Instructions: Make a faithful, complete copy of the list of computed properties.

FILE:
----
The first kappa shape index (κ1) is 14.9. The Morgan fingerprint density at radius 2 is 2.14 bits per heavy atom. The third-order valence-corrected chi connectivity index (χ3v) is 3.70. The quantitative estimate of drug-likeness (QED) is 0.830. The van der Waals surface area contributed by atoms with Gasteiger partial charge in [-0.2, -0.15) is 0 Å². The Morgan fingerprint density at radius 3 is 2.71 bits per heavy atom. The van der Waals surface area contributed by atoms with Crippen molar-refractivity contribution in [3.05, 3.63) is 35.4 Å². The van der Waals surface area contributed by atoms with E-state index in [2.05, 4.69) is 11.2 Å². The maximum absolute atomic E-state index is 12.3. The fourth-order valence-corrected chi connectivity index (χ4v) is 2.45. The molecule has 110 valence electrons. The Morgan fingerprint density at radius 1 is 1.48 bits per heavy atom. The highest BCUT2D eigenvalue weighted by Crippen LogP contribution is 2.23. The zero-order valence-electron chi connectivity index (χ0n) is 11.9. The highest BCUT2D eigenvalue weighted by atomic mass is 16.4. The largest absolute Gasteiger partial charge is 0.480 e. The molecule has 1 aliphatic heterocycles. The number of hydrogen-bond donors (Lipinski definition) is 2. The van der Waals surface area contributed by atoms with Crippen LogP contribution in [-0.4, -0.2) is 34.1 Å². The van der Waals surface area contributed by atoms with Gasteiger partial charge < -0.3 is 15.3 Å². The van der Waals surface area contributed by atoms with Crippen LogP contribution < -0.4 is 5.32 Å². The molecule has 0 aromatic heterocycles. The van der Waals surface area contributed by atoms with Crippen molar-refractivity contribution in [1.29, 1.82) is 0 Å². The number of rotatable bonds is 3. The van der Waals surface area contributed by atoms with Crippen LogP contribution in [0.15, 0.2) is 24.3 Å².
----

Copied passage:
The first kappa shape index (κ1) is 14.9. The Morgan fingerprint density at radius 2 is 2.14 bits per heavy atom. The third-order valence-corrected chi connectivity index (χ3v) is 3.70. The quantitative estimate of drug-likeness (QED) is 0.830. The van der Waals surface area contributed by atoms with Gasteiger partial charge in [-0.2, -0.15) is 0 Å². The Morgan fingerprint density at radius 3 is 2.71 bits per heavy atom. The van der Waals surface area contributed by atoms with Crippen molar-refractivity contribution in [3.05, 3.63) is 35.4 Å². The van der Waals surface area contributed by atoms with E-state index in [2.05, 4.69) is 11.2 Å². The maximum absolute atomic E-state index is 12.3. The fourth-order valence-corrected chi connectivity index (χ4v) is 2.45. The molecule has 110 valence electrons. The Morgan fingerprint density at radius 1 is 1.48 bits per heavy atom. The highest BCUT2D eigenvalue weighted by Crippen LogP contribution is 2.23. The zero-order valence-electron chi connectivity index (χ0n) is 11.9. The highest BCUT2D eigenvalue weighted by atomic mass is 16.4. The largest absolute Gasteiger partial charge is 0.480 e. The molecule has 1 aliphatic heterocycles. The number of hydrogen-bond donors (Lipinski definition) is 2. The van der Waals surface area contributed by atoms with Crippen LogP contribution in [-0.4, -0.2) is 34.1 Å². The van der Waals surface area contributed by atoms with Gasteiger partial charge < -0.3 is 15.3 Å². The van der Waals surface area contributed by atoms with Crippen LogP contribution < -0.4 is 5.32 Å². The molecule has 0 aromatic heterocycles. The van der Waals surface area contributed by atoms with Crippen molar-refractivity contribution in [1.29, 1.82) is 0 Å². The number of rotatable bonds is 3. The van der Waals surface area contributed by atoms with Crippen LogP contribution in [0.15, 0.2) is 24.3 Å².